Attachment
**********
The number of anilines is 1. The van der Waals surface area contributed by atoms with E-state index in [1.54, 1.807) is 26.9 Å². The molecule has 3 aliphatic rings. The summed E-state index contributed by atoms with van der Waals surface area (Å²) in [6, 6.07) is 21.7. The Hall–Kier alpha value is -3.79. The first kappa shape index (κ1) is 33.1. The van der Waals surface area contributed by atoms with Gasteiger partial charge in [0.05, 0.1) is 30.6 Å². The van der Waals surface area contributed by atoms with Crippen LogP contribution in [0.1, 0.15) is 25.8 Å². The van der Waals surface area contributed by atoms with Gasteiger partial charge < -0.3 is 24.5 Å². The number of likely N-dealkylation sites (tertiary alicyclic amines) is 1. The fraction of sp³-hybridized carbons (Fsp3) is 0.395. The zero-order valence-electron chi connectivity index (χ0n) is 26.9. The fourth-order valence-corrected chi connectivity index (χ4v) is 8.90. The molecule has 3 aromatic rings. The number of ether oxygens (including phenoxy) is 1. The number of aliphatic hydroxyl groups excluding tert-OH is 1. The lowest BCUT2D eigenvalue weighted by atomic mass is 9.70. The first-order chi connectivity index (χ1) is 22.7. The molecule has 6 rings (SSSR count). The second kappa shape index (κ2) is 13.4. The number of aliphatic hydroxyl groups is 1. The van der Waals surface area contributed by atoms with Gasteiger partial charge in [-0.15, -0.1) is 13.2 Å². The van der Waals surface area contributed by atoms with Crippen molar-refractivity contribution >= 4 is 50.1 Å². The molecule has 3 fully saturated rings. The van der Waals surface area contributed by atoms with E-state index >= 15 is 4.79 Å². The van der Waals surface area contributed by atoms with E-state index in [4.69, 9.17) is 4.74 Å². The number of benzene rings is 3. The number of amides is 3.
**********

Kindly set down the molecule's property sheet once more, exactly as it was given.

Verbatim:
The number of anilines is 1. The van der Waals surface area contributed by atoms with E-state index in [1.54, 1.807) is 26.9 Å². The molecule has 3 aliphatic rings. The summed E-state index contributed by atoms with van der Waals surface area (Å²) in [6, 6.07) is 21.7. The Hall–Kier alpha value is -3.79. The first kappa shape index (κ1) is 33.1. The van der Waals surface area contributed by atoms with Gasteiger partial charge in [0.05, 0.1) is 30.6 Å². The van der Waals surface area contributed by atoms with Crippen LogP contribution in [0.1, 0.15) is 25.8 Å². The van der Waals surface area contributed by atoms with Gasteiger partial charge < -0.3 is 24.5 Å². The number of likely N-dealkylation sites (tertiary alicyclic amines) is 1. The fraction of sp³-hybridized carbons (Fsp3) is 0.395. The zero-order valence-electron chi connectivity index (χ0n) is 26.9. The fourth-order valence-corrected chi connectivity index (χ4v) is 8.90. The molecule has 3 aromatic rings. The number of ether oxygens (including phenoxy) is 1. The number of aliphatic hydroxyl groups excluding tert-OH is 1. The lowest BCUT2D eigenvalue weighted by atomic mass is 9.70. The first-order chi connectivity index (χ1) is 22.7. The molecule has 6 rings (SSSR count). The second kappa shape index (κ2) is 13.4. The number of aliphatic hydroxyl groups is 1. The van der Waals surface area contributed by atoms with Gasteiger partial charge in [-0.15, -0.1) is 13.2 Å². The van der Waals surface area contributed by atoms with Crippen molar-refractivity contribution >= 4 is 50.1 Å². The molecule has 3 fully saturated rings. The van der Waals surface area contributed by atoms with E-state index >= 15 is 4.79 Å². The van der Waals surface area contributed by atoms with E-state index in [4.69, 9.17) is 4.74 Å². The number of benzene rings is 3. The number of amides is 3.